Commuting 通勤

Commuting 通勤

The one thing I forgot to mention when I was reminiscing about my previous job was the commute, which was often the highlight of my working day. Even though my employers were paying me travel expenses based on covering the 14km round-trip by car, I only did so about ten times in the whole year – usually because I had to take my suit either to or from work, although on one rainy day when Mrs M had to use the car, I wore the suit beneath my waterproofs without causing any obvious damage. The rest of the time I commuted by bicycle: for the first few weeks on onii-san’s lightweight semi-racer, and thereafter on the trusty Rock Spring. One fine morning I made it to school on the former in under twenty minutes, while on the latter it took more like twenty-five – sometimes thirty on the way back, as this included a long uphill stretch.

I spent rather more time than was necessary examining Yahoo Japan Map and experimenting with short cuts that turned out to be nothing of the sort, before eventually settling on a route that took me first of all across a four-lane bypass. After this I veered into a narrow side street and past a wood yard, a ramen restaurant and an estate of dilapidated old bungalows (the Japanese equivalent of a trailer park), before the road dropped down into a valley of rice fields. From the brow of the hill, on a clear day you could see all the way to a mountain range on the border between Tochigi and Fukushima Prefectures, sixty kilometres to the north-west, and the pavement in the valley was constructed from large concrete blocks, which during the earthquake had been shaken out of alignment to form an obstacle course of slopes and steps. On the opposite side of the valley was a posh country club, where well-heeled businessmen would go for a quick nine holes or a session on the driving range before work, and beyond that a suburb of sorts, with two pachinko parlours – one abandoned and one still in business – two concrete works, two convenience stores, a beauty salon and a barber shop. There was also a run-down looking hostess bar with an old neon sign, an amateurish, hand-painted portrait of a supposedly glamorous hostess, and five A4 sheets of paper permanently pasted to the wall that read ten-in boshuh-chu (店員募集中 / staff wanted).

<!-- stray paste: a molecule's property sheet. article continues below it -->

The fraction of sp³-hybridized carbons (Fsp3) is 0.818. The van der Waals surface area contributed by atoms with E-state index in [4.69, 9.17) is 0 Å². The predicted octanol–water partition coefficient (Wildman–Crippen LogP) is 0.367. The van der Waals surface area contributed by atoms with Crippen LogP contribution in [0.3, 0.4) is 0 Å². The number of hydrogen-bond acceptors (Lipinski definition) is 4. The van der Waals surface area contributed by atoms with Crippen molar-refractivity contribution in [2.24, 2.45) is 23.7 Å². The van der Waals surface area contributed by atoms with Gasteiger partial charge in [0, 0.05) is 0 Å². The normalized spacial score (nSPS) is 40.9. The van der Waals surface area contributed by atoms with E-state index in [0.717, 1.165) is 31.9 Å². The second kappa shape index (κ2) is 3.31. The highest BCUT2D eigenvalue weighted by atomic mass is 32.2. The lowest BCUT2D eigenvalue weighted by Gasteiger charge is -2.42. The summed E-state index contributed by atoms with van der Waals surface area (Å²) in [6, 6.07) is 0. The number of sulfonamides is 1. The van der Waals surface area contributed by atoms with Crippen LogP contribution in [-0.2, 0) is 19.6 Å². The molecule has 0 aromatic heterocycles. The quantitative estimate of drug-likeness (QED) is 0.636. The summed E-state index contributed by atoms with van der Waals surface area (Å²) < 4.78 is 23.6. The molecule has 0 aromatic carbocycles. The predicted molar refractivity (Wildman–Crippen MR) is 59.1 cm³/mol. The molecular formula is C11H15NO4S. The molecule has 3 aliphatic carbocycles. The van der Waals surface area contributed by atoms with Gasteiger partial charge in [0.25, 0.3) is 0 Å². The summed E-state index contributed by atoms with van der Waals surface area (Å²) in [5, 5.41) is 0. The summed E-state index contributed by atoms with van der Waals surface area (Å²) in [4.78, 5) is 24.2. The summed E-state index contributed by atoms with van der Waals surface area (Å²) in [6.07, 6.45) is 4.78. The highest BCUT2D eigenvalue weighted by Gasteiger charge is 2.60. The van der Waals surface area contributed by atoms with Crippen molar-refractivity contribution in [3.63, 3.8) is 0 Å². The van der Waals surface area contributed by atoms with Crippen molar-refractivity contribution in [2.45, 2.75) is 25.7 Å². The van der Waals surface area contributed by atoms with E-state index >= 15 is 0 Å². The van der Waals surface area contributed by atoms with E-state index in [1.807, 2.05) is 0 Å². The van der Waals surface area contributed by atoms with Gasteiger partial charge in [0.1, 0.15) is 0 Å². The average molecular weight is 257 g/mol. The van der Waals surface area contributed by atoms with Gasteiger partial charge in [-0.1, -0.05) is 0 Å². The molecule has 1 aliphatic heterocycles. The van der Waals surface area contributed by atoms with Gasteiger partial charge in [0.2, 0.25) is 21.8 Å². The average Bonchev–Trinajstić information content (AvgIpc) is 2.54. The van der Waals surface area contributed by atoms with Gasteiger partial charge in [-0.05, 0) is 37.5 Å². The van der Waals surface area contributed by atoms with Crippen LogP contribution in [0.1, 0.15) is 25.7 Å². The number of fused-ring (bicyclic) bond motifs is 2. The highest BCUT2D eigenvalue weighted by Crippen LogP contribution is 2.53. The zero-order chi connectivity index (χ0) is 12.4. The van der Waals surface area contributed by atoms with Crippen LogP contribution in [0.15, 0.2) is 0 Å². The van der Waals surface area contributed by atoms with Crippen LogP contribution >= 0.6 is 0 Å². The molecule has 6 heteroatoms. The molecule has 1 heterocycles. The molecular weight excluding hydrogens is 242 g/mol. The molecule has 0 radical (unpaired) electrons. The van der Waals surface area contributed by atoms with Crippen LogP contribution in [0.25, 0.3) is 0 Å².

Perhaps once or twice a week, a people carrier would pass by with one of its rear windows rolled down. Come rain or shine, a child of about four or five years old – presumably being driven to kindergarten by its mother – would lean out of the window and shout ‘HELLOOOOOO!!!’ although I rarely reacted quickly enough to say anything in reply.

In the morning, that long uphill stretch was a relaxing freewheel through a large industrial estate, in whose central car park truck drivers would be emerging from their cabins after a night’s sleep, and various tradesmen and travelling salesmen would be chatting with their colleagues or sipping on vending machine coffee.

At the bottom of the hill the road ahead was blocked by a landslide that had yet to be cleared even a year after the earthquake. Here I turned right along with the rest of the traffic and into a short tunnel, at the other end of which was a wide river valley.